Education for 11- to 16-year-olds in Northern Ireland is usually referred to as 'post-primary’ education, and the term ‘lower secondary' is not generally used.General upper secondary education for 16- to 18/19-year-olds is usually referred to as 'post-16' or 'sixth-form', and the term 'upper secondary' is not generally used.Post-16 education is not compulsory in Northern Ireland. The main general pathway for students on full-time programmes in schools involves GCE A Level, and equivalent, courses which are available in a range of subjects.

The International Standard Classification of Education (ISCED) categorisation is divided into stages 0-8. 

  • ISCED 0 is aged 0-5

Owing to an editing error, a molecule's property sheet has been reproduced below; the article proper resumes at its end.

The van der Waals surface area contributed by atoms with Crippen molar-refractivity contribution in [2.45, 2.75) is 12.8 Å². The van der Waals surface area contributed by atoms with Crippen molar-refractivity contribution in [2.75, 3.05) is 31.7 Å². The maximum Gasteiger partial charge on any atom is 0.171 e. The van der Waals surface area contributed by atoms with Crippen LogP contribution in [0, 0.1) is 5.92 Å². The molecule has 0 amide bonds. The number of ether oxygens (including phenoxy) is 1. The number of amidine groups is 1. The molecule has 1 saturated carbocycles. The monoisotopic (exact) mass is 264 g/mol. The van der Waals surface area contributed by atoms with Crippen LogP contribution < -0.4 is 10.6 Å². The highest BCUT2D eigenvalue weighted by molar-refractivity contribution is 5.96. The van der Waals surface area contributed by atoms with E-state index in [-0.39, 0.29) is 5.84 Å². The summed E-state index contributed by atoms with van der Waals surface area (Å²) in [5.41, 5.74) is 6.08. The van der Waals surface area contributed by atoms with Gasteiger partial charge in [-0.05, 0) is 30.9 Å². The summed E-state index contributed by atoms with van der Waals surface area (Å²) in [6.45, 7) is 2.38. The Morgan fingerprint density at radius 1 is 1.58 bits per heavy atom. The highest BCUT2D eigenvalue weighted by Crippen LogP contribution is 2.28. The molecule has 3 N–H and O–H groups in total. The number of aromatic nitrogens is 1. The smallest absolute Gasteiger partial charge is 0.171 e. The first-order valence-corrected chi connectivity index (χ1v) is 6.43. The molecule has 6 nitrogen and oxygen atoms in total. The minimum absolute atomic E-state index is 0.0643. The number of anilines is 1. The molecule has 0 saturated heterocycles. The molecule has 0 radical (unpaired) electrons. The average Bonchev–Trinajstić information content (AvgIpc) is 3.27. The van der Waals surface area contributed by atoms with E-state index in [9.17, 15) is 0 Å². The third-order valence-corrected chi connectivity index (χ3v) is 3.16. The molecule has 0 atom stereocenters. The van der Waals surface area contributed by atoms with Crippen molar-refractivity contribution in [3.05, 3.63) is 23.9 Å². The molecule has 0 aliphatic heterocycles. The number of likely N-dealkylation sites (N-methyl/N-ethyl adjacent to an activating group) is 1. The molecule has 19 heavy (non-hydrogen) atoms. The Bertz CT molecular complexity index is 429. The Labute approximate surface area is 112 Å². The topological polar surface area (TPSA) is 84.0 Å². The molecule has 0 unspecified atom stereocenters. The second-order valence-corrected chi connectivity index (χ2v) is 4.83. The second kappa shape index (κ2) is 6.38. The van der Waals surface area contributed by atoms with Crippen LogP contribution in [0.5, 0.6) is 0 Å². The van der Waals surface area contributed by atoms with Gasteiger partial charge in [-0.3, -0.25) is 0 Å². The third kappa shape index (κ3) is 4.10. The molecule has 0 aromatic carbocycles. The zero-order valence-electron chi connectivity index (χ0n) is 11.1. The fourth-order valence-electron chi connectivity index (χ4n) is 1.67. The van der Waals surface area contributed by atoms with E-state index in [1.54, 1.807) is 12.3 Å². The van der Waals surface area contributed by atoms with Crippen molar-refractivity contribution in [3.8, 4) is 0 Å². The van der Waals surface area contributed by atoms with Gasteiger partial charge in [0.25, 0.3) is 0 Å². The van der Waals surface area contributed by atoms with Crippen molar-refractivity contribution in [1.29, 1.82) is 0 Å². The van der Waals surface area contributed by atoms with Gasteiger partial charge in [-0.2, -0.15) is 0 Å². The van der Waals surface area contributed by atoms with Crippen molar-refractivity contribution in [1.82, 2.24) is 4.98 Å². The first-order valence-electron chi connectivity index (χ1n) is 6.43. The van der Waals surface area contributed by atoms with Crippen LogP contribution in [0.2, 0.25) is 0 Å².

• ISCED 1 is aged 5-11 and encompasses Key Stage 1 and 2, the two key stages of primary education. Primary schools are either maintained schools or academies. Most are mixed-sex.
  • ISCED 2 is equivalent to Key Stage 3 for 11-14 year old’s in secondary education. Secondary schools are either maintained schools or academies and can be either mixed or same-sex.
  • ISCED 3 features Key Stage 4 for 14-16 year olds. This stage is attained through GCSE examinations. Following these exams, young people continue to either sixth form college, a further education college or an apprenticeship/traineeship. This stage is attained through A Level exams or Applied General Qualifications in a vocational area. 
  • ISCED 5-8 refer to higher level education from foundation degrees all the way to doctoral studies.

Further education (FE) colleges are also major providers of full-time courses for 16- to 18/19-year-olds. They offer a wider range of technical and professional programmes than schools but also offer general qualifications including GCE A Level courses for 16- to 18/19-year-old learners.